Principle Investigator: 
Jack Moehle, UC Berkeley

August 3, 2010 · NSF-0618804


One of the greatest overall seismic risks in the United States is the risk of collapse of older concrete buildings in a major urban earthquake, yet there are no solutions to how to address this in a cost-effective manner. This multi-institution and multi-disciplinary project brings together engineers, educators and policy makers to assess the extent of the risk and develop cost-effective ways to prioritize addressing it. For many years it was the practice in structural engineering design to ignore the effects of soil conditions on the seismic behavior of buildings by performing seismic response analysis with a fixed-based condition. This can be especially problematic for stiff structures, such as reinforced concrete frame buildings with shear walls. When a fixed base is assumed, then the stiffest part of the structure, the shear wall, will attract most of the lateral load. These effects can only be properly accounted for with the use of appropriate engineering models to represent the foundation-soil interaction. A configurable 1/5-scale test structure has been constructed to represent a simple slab-on-grade system. This test structure will be tested in three different base/soil situations to evaluate a range of soil-structure systems. The three conditions are:

  • Fixed-base, on the strong floor at the UCLA structures laboratory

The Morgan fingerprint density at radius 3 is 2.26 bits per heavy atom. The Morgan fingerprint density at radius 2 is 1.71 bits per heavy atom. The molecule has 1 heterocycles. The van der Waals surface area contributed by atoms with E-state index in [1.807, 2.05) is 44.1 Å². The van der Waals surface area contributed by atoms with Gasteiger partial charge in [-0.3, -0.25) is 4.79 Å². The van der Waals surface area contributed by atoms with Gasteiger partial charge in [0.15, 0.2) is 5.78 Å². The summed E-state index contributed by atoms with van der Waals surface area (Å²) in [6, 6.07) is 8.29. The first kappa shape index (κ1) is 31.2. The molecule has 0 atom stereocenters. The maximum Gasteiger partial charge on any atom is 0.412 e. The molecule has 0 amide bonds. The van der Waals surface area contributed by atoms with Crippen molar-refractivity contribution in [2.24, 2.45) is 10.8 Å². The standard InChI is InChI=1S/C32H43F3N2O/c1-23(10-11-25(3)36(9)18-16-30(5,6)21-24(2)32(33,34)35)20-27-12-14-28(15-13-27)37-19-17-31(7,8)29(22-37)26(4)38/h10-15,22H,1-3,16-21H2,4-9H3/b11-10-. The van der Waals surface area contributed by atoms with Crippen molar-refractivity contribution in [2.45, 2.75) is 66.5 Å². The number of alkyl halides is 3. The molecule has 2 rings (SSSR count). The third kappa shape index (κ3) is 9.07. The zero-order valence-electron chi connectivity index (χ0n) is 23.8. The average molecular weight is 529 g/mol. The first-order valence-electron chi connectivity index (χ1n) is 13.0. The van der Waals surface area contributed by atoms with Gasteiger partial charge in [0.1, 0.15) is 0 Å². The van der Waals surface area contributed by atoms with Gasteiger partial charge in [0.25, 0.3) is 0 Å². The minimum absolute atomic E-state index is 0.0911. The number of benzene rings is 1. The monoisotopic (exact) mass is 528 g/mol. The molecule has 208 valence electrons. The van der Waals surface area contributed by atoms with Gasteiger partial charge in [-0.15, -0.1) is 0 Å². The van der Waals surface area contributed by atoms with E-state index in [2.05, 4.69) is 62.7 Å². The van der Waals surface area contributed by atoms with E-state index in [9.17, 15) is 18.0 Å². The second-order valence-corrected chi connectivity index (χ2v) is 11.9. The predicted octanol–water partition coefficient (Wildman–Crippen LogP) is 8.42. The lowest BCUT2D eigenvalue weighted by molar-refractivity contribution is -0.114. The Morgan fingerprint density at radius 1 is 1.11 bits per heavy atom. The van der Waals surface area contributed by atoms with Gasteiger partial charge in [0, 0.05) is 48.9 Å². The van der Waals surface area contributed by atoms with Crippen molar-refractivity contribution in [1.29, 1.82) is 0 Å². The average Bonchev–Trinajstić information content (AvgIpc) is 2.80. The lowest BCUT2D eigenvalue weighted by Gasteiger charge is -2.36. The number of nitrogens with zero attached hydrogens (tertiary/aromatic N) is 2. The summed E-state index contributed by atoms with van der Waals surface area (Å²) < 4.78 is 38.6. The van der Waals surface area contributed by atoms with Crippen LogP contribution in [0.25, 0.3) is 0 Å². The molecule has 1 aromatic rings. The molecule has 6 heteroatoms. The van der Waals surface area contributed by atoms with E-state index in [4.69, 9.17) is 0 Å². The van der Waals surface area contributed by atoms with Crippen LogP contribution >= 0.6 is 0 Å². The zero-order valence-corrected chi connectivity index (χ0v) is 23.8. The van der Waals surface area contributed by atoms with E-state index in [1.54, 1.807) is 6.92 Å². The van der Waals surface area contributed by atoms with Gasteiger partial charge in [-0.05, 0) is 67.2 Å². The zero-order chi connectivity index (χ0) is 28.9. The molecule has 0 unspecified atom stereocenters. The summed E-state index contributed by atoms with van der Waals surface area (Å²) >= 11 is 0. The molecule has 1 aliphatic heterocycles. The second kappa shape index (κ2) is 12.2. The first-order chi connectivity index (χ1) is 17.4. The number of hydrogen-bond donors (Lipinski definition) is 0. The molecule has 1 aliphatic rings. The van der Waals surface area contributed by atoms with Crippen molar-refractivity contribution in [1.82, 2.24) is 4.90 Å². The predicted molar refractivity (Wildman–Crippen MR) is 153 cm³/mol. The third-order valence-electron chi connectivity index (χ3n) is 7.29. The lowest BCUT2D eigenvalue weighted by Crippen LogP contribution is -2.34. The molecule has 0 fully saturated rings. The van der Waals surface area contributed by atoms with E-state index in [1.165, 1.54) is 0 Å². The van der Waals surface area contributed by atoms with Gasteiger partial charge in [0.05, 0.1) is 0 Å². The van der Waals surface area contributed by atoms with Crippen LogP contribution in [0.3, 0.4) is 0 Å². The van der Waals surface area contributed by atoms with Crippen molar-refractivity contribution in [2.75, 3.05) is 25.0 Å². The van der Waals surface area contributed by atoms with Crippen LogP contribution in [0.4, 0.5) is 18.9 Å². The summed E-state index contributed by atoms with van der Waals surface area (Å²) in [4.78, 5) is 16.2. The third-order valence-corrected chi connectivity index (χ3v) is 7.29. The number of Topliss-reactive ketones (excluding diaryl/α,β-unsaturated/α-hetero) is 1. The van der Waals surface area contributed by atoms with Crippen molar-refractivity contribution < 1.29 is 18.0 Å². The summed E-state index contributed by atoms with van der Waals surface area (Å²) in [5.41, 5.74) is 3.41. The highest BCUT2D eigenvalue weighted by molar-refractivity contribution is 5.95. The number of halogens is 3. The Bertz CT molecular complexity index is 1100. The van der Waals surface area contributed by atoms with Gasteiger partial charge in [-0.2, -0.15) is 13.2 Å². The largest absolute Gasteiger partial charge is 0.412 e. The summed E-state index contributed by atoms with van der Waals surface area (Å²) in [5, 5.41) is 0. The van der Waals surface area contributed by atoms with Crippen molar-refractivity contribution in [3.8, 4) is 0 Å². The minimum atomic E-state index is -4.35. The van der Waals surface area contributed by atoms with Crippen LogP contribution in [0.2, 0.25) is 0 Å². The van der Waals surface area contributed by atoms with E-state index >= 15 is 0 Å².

• Very soft soil, on a poured slab at the NEES@UCSB Wildlife Permanent Field Site
  • Soft soil, on a poured slab at the NEES@UCSB Garner Valley Permanent Field Site

Testing will be done using shakers from NEES@UCLA and NEES@UTexas and instrumentation from both NEES@UCSB and NEES@UCLA. Data from linear and nonlinear testing will be used to develop a master SSI model that will be applied to the broader NEESR-GC Vulnerable Concrete Buildings project.


​The UCSB Geotechnical Array monitoring program is jointly funded by Pacific Gas & Electric Company and the United States Geological Survey.

This site previously funded 2015 to 2017 by the NRC Contract#NRC-HQ-60-15-C-000, project title "Observations and Analysis of Geotechnical Data". And 2004 to 2014 by the Geoge E. Brown, Jr. Network for Earthquake Engineering Simulation (NEES) Program of the National Earthquake Hazards Reduction Program (NEHRP) of the National Science Foundation (NSF) under Award# CMMI-0927178.